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Plants That Tolerate Dry Shade

Discover which plants and flowers can still thrive in dry, shady areas of your yard.

The garden beneath your large shade trees probably won't be your best or brightest. But don't give up. In her wisdom, Mother Nature has created a few sturdy plants that will tolerate the rigors of dry shade.

Dry shade results when the canopy from overhanging trees prevents rain from reaching the ground. Tree roots make it even tougher for understory plants to compete — a classic David-Goliath struggle. In this instance, Goliath usually prevails.

Still, if the canopy is deciduous in nature, sunshine and rain reach the ground in early spring before the leaves emerge, and again in autumn after they fall.

If that's the "hand," bulbs are the "glove."

Their timing is impeccable, and certainly no coincidence. Snowdrops, winter aconites and glory-of-the-snow come first, followed by miniature daffodils, wood anemones and squills. In a race for light and moisture, these tiny bulbs bloom early, store a bit of food for next year, then retreat below ground as the mighty trees awake.

Spring wildflowers such as bloodroot, bluebells and trout lilies follow a similar schedule, going dormant after the trees leaf out.

Spring is not the gardener's real challenge, however. That comes later, during summer and fall. It's only when resources become scarcer and shade trees flex their muscles that gardeners should assess the true success of their plantings.

Still standing in my garden after many challenging seasons are tough shrubs like black jetbead (Rhodotypos scandens), Carolina allspice (Calycanthus floridus), gray dogwood (Cornus racemosa), southern bush honeysuckle (Diervilla lonicera) and Japanese kerria (Kerria japonica). Some of them were here when we arrived, others we acquired.

Over the years, we propagated, transplanted, pruned and encouraged those shrubs that made it, and learned from those that didn't.

Gone are the fussy Rhododendrons and azaleas. Dead or moved to more hospitable zones are sweet pepperbush (Clethra alnifolia), winterberry (Ilex verticillata), Virginia sweetspire (Itea virginica) and bayberry (Myrica pennsylvanica). Each has a niche, but dry shade wasn't it.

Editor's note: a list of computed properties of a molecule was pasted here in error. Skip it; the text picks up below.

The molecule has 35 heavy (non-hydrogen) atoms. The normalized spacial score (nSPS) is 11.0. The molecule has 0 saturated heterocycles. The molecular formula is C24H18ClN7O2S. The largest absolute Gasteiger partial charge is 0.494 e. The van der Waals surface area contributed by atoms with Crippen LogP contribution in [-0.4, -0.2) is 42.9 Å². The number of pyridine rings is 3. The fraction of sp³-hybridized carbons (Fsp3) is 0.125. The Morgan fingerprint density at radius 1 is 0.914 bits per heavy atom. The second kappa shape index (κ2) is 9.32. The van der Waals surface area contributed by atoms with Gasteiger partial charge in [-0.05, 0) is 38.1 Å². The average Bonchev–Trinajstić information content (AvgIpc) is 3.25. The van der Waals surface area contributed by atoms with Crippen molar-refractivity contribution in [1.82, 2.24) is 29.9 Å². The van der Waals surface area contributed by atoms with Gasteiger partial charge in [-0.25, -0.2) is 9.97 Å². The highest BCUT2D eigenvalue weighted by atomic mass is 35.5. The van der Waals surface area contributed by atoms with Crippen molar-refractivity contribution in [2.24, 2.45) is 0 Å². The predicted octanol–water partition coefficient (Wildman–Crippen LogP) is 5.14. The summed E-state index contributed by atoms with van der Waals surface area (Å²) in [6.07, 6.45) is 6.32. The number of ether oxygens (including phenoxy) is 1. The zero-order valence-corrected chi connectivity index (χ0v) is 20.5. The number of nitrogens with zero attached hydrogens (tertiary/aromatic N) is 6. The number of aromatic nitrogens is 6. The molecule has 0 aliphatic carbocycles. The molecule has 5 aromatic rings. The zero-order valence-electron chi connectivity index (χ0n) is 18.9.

I admire the survivors, more for their stamina than for their singular beauty, though the jetbead's white flowers are lovely and the bright yellow blossoms of kerria are cheerful in spring.

Carolina allspice is an acquired taste, with sultry dark-chocolate-maroon blossoms flowed by interesting seedpods in fall. Pair it with Japanese painted fern — which, along with Christmas fern, is among the most drought-tolerant of this feathery clan — to pick up the maroon-and-silver highlights of the fronds.

Other shrubs I could have chosen — and still might, for we have lots of dry shade beds left to fill — include blackhaw viburnum (V. prunifolium), already a denizen of these dry woods, maple-leaf viburnum (V. acerifolium), snowberry (Symphoricarpos albus), witch hazel (Hamamelis spp.) and wild hydrangea (H. arborescens).

There are plenty of suitable perennials and groundcovers that can be used to supplement spring bulbs and wildflowers. Add a spot of color wherever you can, but rely on foliage and texture for summer interest. That way you won't be disappointed that your dry shade bed isn't ablaze with blooms.

Hostas are the workhorse of the dry shade garden. Mix them with ferns for contrast. In addition to the two varieties mentioned earlier, holly fern and marginal wood fern are among the most tolerant of dry shade.

Epimedium, once a connoisseur's plant, is now available in many forms. One of the best is Epimedium x perralchicum 'Frohnleiten,' a vigorous groundcover — who cares in dry shade? — with evergreen foliage and lemon-yellow blooms in early spring.

Brunnera will add a touch of forget-me-not blue, while Lenten rose (Helleborus orientalis), yellow lungwort (Symphytum grandiflorum), lily-of-the-valley and hardy begonia (B. grandis) can be counted on for a bit of color as well.

Strictly for their gorgeous leaves, add patches of wild ginger and Robb's wood spurge (Euphorbia amygdaloides 'Robbiae').

You're really serious about solving the dry-shade dilemma when you start collecting plants like Saruma (S. henryi), native coral bells (Heuchera Americana) and variegated sedge (Carex siderosticha 'Island Brocade').

All the plants mentioned will grow better in soil that's amended with compost or sphagnum peat moss. Poke around between the large tree roots to see if there aren't pockets of soil that can be improved. Just be careful not to cover existing roots with too much new soil, or they may suffocate.

(Lindsay Bond Totten, a horticulturist, writes about gardening for Scripps Howard News Service.)

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